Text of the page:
If the EHU is to remain loyal to its original mission as a Belarusian university, it should seriously think about offering what is not available in Belarus or at Western universities. In addition to greater academic freedom (which some say exists in Belarus too), it should keep Belarus-focused courses and language at the forefront of its activities.
Last week, Russian defence minister Sergei Shoigu discussed with Alexander Lukashenka establishment of a Russian air force base in Belarus. A few days later, Lukashenka dismissed the claims that Russia will have a military base in Belarus. The news came as media of neighbouring countries continue to discuss the significance ofBelarus-Russian military drill West-2013 (Zapad-2013) scheduled for autumn.
Belarusian and Russian officials insist that the West-2013 drill does not threaten anyone, and remind that last year NATO conducted a dozen of drills of different scales in neighbouring countries. Despite various speculations in Belarusian and Western media, little evidence exists to support that is Belarus threatening anyone military, together with Russia or on its own.
Belarusian Minister for Education Siarhei Maskevich on 28 January 2013 expressed his hope that students will convert the Belarusian science "into the main factor of socio-economic and mental development of the country". But does the government really foster the progress of students' education in Belarus?
The lack of academic freedoms, mandatory and old-fashioned study plans have become the main defects of the Belarusian higher education. While government makes certain steps to approach these issues, the progress is rather slow.
The Minister of Education Syarhei Maskevich announced on 3 May 2013 that "Belarusian universities enjoy a high level of autonomy". Considering the fact that Belarus remains the only European state outside of Bologna process precisely because of its lack of academic freedoms, top Belarusian officials may not be completely honest.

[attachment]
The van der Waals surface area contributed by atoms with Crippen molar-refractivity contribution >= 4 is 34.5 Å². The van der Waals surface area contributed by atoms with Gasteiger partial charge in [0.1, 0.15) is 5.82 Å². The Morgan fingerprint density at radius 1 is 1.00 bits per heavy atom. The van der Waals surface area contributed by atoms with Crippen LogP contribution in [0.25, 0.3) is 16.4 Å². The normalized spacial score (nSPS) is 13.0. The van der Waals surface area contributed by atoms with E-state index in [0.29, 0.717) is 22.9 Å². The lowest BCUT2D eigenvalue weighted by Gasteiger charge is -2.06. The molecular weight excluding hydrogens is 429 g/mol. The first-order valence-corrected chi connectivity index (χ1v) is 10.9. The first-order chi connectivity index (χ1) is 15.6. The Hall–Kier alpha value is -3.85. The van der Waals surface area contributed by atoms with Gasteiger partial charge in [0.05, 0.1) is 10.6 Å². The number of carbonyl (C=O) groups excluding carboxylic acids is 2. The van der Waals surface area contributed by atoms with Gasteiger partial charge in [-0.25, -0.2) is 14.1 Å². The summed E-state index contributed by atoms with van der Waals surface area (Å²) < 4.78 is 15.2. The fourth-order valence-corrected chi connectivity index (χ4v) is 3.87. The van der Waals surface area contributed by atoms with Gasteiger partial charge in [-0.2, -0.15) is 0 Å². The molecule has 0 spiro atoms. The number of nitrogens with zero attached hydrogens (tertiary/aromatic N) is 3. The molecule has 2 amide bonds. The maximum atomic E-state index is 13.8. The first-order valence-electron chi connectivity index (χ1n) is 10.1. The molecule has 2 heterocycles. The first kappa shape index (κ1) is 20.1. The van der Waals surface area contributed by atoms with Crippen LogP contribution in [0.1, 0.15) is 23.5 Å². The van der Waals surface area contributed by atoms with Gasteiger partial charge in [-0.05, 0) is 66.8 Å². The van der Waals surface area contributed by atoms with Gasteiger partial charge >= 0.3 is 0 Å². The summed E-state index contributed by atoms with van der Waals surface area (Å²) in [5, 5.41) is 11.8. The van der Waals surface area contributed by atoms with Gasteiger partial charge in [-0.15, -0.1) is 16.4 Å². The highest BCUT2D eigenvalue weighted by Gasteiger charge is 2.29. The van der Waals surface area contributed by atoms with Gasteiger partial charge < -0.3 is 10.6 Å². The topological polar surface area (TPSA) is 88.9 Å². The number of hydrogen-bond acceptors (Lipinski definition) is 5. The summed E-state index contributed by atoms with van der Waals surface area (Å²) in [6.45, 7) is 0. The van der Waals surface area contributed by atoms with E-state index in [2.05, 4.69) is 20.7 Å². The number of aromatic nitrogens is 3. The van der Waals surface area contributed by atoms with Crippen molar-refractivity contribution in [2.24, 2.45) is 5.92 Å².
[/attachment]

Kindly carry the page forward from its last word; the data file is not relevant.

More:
However, many myths about Belarusian higher education exist in foreigners’ minds as well. For example, the government neither owns all the universities, nor educates people free of charge. Political expulsions happen only very rarely and usually students can travel abroad without any problems.
On 20 August, a special police unit arrested two employees of the famous Shangri La Сasino. Investigators suspect them of organising a prostitution services to the casinos' VIP clients. A similar case happened in 2012, when employees of the elite entertainment centre Dankoff Club were arrested on the same accusations and soon the owner himself also appeared in jail.
Belarusian authorities officially consider prostitution a blatantly illegal activity. Yet despite the high capacity of the state, they are still unable to do away with the problem. The reason may be quite simple: such networks could exist under the "roof" of high officials who have direct or indirect interest in this business.
On 2 March, the Belarusian Institute for Strategic Studies presented a report on geopolitical preferences of Belarusians. The media paid little attention to the document presented by an influential Belarusian think-tank, although the conclusions of this report could be important for Belarus.
Despite the crisis in Europe, the regime’s anti-European propaganda and the EU’s weak informational policy inside Belarus, the number of Belarusian euro-enthusiasts continues to grow, slowly, but still. At present moment, 17 % Belarusians consistently support the idea of European integration. Moreover, if we held a referendum on Belarus’ joining the EU tomorrow, 38,2% Belarusians would have said “yes”.